Prevalence and outcome of bacterial meningitis among children of less than 10 years along the Kilombero valley in Morogoro, Tanzania
INTRODUCTION: Bacterial meningitis is among the febrile, lethal and life-threatening diseases in neonates and children under 10 years, especially in low-income countries. The study determined the prevalence and outcome of the disease among neonates, infants and children less than 10 years admitted at St. Francis Referral Hospital.
METHODS: A hospital-based study was carried out among 856 children less than ten years, with or without fever for 10 months; clinical and laboratory records were reviewed. Data analysis was done using Chi-square and independent t-test to establish the odds ratio of acquiring the disease.
RESULTS: Out of 856 records of children with fever 656 had signs of meningitis, 71 children underwent lumbar puncture where 49.3% and 50.7% were female and male respectively; Aged 0 - 2 years (47.9%), 3 – 5 years (19.7%) and 6 – 10 years (32.4%). 62% of the patients had neurological signs, 56.3% had >45mmol/dl CSF (cerebrospinal fluid) glucose concentration and 85.9% had >50mg/dl of the CSF protein concentration. Escherichia coli, Klebsiella pneumoniae, Haemophilus influenzae and Neisseria meningitides were mostly isolated from the CSF samples at the hospital. Location (OR) = 3.1; p = 0.0017), parity of the mother (OR = 3.8; p = 0.008), Neurological signs (OR = 4.5; p = 0.001) and elevated CSF protein (OR = 4.5; p = 0.001) were the factors associated with bacterial meningitis infection among children.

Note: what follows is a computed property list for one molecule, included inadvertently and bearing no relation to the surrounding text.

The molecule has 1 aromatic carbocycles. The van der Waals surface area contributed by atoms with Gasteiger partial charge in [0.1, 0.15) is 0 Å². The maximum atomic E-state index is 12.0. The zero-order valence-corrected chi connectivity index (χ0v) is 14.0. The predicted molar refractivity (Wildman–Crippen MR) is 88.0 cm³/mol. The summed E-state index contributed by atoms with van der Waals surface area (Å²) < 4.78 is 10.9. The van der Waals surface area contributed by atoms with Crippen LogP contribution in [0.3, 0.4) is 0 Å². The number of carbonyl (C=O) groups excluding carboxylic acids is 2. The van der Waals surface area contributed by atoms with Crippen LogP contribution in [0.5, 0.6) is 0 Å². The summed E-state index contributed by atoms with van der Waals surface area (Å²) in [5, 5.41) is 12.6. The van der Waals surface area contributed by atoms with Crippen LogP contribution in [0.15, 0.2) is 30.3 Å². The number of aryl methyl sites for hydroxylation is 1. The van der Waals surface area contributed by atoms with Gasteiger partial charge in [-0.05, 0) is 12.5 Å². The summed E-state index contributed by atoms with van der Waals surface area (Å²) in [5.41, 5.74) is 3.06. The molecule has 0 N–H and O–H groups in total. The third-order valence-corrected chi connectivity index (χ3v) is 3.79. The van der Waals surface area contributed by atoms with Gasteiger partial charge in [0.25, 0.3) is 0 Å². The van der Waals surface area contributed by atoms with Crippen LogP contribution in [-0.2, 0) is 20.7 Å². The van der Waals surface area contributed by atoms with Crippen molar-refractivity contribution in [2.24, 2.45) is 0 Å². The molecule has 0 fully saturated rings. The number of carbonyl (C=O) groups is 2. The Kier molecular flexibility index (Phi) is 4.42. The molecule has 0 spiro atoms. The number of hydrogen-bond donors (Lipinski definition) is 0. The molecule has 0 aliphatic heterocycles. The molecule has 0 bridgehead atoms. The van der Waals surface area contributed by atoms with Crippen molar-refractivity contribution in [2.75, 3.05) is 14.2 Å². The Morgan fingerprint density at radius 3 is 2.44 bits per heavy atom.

CONCLUSION: Meningitis is a life-threatening infection in children under 10 years. Thus, microbial isolation should be established in most hospitals to improve early case identification and reporting at health facilities and the national level.
Authors retain full copyright, ownership and publishing rights of their articles without restrictions. As of October 2018, the RMJ uses the Creative Commons Attribution-NonCommercial-NoDerivs (CC BY-NC-ND) license (click here). By submitting to the RMJ authors are deemed to be giving a license to publish to the RMJ, whilst maintaining their own copyright ownership.